Having lost access to their usual support systems, people find new ways to retain emotional connectedness
In India the COVID-19 pandemic brought in its wake, the world’s most stringent lockdown. It turned people’s lives upside down; led to the migration of a large number of people and caused irreparable loss to their lives and livelihood. The strict measures meant that the communities that people accessed and relied on for emotional, social, and material relief, were cut off. This writer came across instances of people who on feeling a sense of loss at this time decided to create a new space to fill this absence.
“How are you?”
“When I started doing this, I didn’t know what to expect, but over time it became important. It involved showing up on a daily basis, and holding space for others,” shares Ranjitha Jeurkar, content writer in the White Swan Foundation team. She found the transition from regular life to lockdown difficult, and would message friends only to learn that she was not alone in how she felt. The common thread of isolation, loneliness, uncertainty and anxiety led her to post, everyday on her Facebook profile, ”How are you?”. What has followed since includes certain people who always ‘like’ her post, some who write a comment no matter what, and others who write to her expressing how reading these posts helps them feel less alone. This pocket of familiarity, carved on social media, has become a regular place for people to share what’s on their mind, and say that which they may not find space to express in their own lives.
Darshana Mitra, who along with a group of friends started ‘Radio Quarantine,’ a community radio station consisting of original programming in the form of a kids’ show, storytelling sessions, a music show; and social commentary by way of interviews talks about why she started the station: “There had been months worth of mobilization and awareness drives around the Citizen Amendment Act (CAA), how it would affect people, suddenly all that work had stopped. It felt very odd.”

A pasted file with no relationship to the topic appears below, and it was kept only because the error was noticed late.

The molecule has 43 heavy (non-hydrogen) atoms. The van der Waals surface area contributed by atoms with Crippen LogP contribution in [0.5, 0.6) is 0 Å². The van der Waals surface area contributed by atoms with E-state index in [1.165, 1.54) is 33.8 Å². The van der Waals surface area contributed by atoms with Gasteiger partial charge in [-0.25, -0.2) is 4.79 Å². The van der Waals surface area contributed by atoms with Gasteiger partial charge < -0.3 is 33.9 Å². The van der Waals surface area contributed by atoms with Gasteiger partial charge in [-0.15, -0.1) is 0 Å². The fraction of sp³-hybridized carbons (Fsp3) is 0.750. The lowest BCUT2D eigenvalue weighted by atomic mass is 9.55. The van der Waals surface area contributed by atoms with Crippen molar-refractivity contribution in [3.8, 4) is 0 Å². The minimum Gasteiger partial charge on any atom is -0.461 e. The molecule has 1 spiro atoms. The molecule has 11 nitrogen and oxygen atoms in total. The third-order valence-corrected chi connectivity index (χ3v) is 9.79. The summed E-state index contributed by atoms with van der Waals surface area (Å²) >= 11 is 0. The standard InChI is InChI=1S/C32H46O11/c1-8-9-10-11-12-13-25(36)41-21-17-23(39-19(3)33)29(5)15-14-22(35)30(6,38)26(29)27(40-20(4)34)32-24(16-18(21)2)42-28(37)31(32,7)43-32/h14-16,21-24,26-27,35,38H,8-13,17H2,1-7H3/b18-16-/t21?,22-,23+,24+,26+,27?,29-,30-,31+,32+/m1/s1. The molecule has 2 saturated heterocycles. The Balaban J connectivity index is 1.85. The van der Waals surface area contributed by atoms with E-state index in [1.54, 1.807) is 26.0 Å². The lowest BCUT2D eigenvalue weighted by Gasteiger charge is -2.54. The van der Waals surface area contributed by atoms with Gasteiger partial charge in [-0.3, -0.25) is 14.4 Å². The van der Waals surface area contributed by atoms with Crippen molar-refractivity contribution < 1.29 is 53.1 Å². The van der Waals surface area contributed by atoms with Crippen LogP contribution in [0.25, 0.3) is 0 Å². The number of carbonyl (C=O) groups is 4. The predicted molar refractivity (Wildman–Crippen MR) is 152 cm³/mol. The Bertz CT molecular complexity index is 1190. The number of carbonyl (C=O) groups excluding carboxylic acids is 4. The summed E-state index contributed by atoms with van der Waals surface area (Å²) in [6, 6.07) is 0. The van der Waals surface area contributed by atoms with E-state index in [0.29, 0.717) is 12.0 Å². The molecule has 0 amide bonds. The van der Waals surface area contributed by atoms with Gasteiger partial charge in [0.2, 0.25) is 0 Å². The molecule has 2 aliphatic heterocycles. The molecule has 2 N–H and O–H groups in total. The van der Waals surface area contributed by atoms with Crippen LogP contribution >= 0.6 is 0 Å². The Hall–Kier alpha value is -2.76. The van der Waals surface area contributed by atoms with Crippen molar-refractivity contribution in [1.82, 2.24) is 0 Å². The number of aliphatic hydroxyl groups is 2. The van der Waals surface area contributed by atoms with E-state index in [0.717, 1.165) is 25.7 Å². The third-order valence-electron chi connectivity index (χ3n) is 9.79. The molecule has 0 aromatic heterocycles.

Mitra, a faculty member at the National University of Juridical Sciences, Kolkata,admits that the core reason behind starting it was “To keep in touch with each other.”
When asked how it has made a difference to her and the others, she says it’s hard to explain, but shares this—someone who works as an air hostess, her cousin’s friend’s, got in touch with her asking if she could record herself singing a song and share it for the radio. “Play it only if it’s good,” as it turned out the singing was very good and went on air. Later the same person called to say thanks, explained how much it meant to her. And mentioned how while she was stuck abroad, it was a way for her to reach out to her father who was alone in Kolkata.
Cogworks, in Annaswamy Mudaliar Hospital, Bangalore, was started by neuropsychologist Jwala Narayanan, and is managed by psychologist Priyanka Kuppuswamy along with other psychologists and volunteers. It is a space where elderly persons living with various neurological disorders, ranging from Alzheimer’s to dementia, come twice a week for three-hour long sessions. Here, they pursue a mix of art and movement therapy. Through this space, its structure and routine, a deeply-knit community has been formed—this happened naturally, with minimal influence or intervention by the therapists.